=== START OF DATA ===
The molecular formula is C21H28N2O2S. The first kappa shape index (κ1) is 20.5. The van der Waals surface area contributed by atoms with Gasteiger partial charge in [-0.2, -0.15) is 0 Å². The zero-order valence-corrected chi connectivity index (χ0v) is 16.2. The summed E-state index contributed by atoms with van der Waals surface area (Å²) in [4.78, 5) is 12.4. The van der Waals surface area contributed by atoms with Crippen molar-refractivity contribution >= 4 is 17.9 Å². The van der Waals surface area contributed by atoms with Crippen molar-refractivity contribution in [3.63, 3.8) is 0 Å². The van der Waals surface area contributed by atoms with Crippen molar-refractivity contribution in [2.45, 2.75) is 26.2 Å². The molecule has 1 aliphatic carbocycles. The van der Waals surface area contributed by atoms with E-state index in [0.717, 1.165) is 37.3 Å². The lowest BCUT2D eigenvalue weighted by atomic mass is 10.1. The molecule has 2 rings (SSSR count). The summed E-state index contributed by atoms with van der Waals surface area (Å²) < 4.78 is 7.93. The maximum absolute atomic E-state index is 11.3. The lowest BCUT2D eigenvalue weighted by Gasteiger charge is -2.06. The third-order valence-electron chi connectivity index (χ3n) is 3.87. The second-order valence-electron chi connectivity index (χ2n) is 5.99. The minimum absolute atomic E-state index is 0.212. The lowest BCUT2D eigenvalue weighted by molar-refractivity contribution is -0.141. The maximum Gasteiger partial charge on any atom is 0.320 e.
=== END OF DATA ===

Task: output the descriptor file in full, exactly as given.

The molecular formula is C21H28N2O2S. The first kappa shape index (κ1) is 20.5. The van der Waals surface area contributed by atoms with Gasteiger partial charge in [-0.2, -0.15) is 0 Å². The zero-order valence-corrected chi connectivity index (χ0v) is 16.2. The summed E-state index contributed by atoms with van der Waals surface area (Å²) in [4.78, 5) is 12.4. The van der Waals surface area contributed by atoms with Crippen molar-refractivity contribution >= 4 is 17.9 Å². The van der Waals surface area contributed by atoms with Crippen molar-refractivity contribution in [3.63, 3.8) is 0 Å². The van der Waals surface area contributed by atoms with Crippen molar-refractivity contribution in [2.45, 2.75) is 26.2 Å². The molecule has 1 aliphatic carbocycles. The van der Waals surface area contributed by atoms with E-state index in [0.717, 1.165) is 37.3 Å². The lowest BCUT2D eigenvalue weighted by atomic mass is 10.1. The molecule has 2 rings (SSSR count). The summed E-state index contributed by atoms with van der Waals surface area (Å²) < 4.78 is 7.93. The maximum absolute atomic E-state index is 11.3. The lowest BCUT2D eigenvalue weighted by Gasteiger charge is -2.06. The third-order valence-electron chi connectivity index (χ3n) is 3.87. The second-order valence-electron chi connectivity index (χ2n) is 5.99. The minimum absolute atomic E-state index is 0.212. The lowest BCUT2D eigenvalue weighted by molar-refractivity contribution is -0.141. The maximum Gasteiger partial charge on any atom is 0.320 e.